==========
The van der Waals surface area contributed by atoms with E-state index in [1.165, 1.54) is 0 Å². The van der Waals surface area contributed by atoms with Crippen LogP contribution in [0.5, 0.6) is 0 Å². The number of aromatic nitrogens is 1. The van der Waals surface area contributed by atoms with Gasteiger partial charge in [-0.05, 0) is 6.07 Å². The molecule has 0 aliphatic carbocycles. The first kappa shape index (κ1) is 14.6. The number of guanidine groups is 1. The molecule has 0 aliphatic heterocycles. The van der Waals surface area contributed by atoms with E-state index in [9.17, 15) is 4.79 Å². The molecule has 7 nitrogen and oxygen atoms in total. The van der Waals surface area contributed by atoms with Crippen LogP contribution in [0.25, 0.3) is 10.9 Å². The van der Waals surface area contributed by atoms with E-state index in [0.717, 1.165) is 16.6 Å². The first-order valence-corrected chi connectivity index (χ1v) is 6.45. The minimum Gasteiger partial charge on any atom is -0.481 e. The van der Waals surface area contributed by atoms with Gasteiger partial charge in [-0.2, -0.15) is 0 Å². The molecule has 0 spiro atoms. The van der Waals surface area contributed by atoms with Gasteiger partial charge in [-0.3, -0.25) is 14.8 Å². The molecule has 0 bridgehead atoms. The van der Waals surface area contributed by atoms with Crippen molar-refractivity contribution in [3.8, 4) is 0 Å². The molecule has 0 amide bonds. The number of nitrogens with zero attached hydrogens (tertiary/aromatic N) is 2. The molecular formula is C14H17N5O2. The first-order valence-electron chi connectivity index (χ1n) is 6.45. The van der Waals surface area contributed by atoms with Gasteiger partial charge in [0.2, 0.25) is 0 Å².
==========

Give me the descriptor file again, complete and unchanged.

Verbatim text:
The van der Waals surface area contributed by atoms with E-state index in [1.165, 1.54) is 0 Å². The van der Waals surface area contributed by atoms with Crippen LogP contribution in [0.5, 0.6) is 0 Å². The number of aromatic nitrogens is 1. The van der Waals surface area contributed by atoms with Gasteiger partial charge in [-0.05, 0) is 6.07 Å². The molecule has 0 aliphatic carbocycles. The first kappa shape index (κ1) is 14.6. The number of guanidine groups is 1. The molecule has 0 aliphatic heterocycles. The van der Waals surface area contributed by atoms with E-state index in [9.17, 15) is 4.79 Å². The molecule has 7 nitrogen and oxygen atoms in total. The van der Waals surface area contributed by atoms with Crippen LogP contribution in [0.25, 0.3) is 10.9 Å². The van der Waals surface area contributed by atoms with E-state index in [0.717, 1.165) is 16.6 Å². The first-order valence-corrected chi connectivity index (χ1v) is 6.45. The minimum Gasteiger partial charge on any atom is -0.481 e. The van der Waals surface area contributed by atoms with Gasteiger partial charge in [-0.2, -0.15) is 0 Å². The molecule has 0 spiro atoms. The van der Waals surface area contributed by atoms with Gasteiger partial charge in [-0.3, -0.25) is 14.8 Å². The molecule has 0 bridgehead atoms. The van der Waals surface area contributed by atoms with Crippen molar-refractivity contribution in [3.8, 4) is 0 Å². The molecule has 0 amide bonds. The number of nitrogens with zero attached hydrogens (tertiary/aromatic N) is 2. The molecular formula is C14H17N5O2. The first-order valence-electron chi connectivity index (χ1n) is 6.45. The van der Waals surface area contributed by atoms with Gasteiger partial charge in [0.2, 0.25) is 0 Å².